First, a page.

A live, monthly webinar for
Parents, Teachers & Lil' Ones
Register for an upcoming LBMchat and catch the replays below.
Watch this space for the exciting LBMchats we have planned for 2017!
Free Live Webinar on 4th of August, Friday, 8 P.M.
We are fast approaching the Preliminary Examination and merely two months away from the PSLE. By now, you would have attempted and should be expecting the following question types to appear in the comprehension section of Paper 2.
1. True/ False
However, are you still unclear about what type of details each of these three question types require? Are you still facing difficulty answering these questions accurately? Do you still have no idea how to go about finding the answers systematically?
If your answer to any of the questions above is "Yes", it is time for your to clear these doubts now once and for all.
Little ones and parents love us
But don't take our word for it
Click the images below to watch past LBMchats
If any parent is to ask how a child can prepare for the sentence synthesis section, the first area I will ask him or her to focus on is definitely direct and indirect speech questions.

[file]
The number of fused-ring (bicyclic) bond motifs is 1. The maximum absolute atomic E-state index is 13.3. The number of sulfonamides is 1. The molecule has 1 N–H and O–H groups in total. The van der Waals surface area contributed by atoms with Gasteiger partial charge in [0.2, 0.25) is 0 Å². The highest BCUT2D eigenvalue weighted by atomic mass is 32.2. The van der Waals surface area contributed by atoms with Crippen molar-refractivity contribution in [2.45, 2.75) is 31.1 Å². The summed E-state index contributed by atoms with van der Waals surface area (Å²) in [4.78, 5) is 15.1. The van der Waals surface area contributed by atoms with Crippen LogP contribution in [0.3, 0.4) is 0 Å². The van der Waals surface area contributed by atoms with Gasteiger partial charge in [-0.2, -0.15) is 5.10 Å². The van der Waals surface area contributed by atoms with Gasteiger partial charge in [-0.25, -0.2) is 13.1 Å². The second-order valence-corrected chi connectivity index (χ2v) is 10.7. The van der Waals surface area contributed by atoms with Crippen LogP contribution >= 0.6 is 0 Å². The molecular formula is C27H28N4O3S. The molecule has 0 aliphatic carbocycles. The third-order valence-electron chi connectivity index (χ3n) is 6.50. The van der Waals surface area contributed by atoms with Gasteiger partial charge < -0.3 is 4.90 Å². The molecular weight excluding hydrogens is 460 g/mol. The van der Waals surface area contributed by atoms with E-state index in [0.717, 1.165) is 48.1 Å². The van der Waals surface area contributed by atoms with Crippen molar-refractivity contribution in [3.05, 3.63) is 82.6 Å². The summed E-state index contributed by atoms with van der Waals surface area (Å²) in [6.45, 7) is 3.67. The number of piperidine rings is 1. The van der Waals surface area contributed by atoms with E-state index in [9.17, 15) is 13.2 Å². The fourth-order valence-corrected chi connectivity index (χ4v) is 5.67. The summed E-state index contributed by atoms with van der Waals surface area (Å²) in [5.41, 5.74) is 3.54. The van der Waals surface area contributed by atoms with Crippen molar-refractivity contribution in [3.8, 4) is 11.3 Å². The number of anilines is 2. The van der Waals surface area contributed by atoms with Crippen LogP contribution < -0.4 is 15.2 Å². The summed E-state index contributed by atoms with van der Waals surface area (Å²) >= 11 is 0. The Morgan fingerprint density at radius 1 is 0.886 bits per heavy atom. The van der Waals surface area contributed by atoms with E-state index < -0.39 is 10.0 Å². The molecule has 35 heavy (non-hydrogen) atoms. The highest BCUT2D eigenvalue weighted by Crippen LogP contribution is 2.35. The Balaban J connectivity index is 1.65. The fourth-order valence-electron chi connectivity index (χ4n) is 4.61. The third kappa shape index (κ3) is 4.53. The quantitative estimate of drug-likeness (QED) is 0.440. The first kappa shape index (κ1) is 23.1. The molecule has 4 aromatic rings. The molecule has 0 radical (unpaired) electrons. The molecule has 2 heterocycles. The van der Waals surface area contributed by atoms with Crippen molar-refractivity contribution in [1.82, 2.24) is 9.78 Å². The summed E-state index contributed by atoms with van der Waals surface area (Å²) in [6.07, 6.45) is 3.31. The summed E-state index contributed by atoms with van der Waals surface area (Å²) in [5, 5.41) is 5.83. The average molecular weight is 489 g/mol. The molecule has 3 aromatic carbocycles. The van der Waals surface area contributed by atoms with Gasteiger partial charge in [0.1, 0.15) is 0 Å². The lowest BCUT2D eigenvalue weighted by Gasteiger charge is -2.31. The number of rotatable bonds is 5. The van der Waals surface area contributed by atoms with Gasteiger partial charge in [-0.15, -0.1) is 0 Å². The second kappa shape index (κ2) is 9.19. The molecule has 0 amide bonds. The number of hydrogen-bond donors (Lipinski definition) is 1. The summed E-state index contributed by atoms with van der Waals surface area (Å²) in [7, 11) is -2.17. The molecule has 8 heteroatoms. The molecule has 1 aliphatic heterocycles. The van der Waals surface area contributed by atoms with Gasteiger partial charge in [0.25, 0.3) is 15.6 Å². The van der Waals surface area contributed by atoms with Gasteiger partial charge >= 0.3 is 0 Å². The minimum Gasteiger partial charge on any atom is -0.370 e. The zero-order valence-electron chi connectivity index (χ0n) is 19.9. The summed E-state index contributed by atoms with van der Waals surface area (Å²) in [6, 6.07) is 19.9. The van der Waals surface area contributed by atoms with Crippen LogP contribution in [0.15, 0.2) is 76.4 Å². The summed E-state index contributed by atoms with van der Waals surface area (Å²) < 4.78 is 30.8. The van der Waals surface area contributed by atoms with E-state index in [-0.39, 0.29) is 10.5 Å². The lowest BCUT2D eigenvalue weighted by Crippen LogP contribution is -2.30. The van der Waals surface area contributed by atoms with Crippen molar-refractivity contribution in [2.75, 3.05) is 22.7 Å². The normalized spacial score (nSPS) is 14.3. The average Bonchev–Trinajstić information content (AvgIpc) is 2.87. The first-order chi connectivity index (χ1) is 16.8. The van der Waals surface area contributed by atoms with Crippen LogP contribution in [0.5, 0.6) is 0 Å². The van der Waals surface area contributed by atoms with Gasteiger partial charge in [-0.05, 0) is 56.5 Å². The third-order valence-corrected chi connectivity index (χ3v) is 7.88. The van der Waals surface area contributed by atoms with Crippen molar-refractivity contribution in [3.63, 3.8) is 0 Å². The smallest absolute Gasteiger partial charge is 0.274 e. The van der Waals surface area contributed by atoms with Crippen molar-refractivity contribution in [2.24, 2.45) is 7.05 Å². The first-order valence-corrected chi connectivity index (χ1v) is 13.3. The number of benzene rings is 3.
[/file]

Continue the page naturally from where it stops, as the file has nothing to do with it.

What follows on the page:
This type of question has appeared in almost every PSLE and various schools' examinations. There is definitely reason for us to be well-prepared for it.
Whether you would like to give your child a head start to direct to indirect speech transformation, or are simply looking to revise some vital concepts, this webinar will help you walk away with a clearer idea of how to tackle such questions.
The visual text comprehension component takes up 8 marks in Booklet A of Paper 2 and is an area which some children will describe as a piece of cake! After all, it is a multiple choice question section, it should be simple, right? Why is it that children are not able to score full marks then?
Let us find out whether your child is making some common errors that are preventing them from scoring and the steps that they can take to clinch those 8 marks!
Is grammar really about what sounds right? No, it is not! An answer for a question should not be chosen simply because it sounds correct. Instead, it is important to find the helping words (or the clues!) in a sentence that will point you to the answer.
However, many children are unsure of what these "helping words" refer to and what they should be highlighting to confirm their answers. In today's webinar, we will look at how to find these helping words for questions testing on subject-verb agreement in the grammar MCQ section.
Helping words are there to point children to the answer and most importantly, the highlighted words justify their choice. Join us!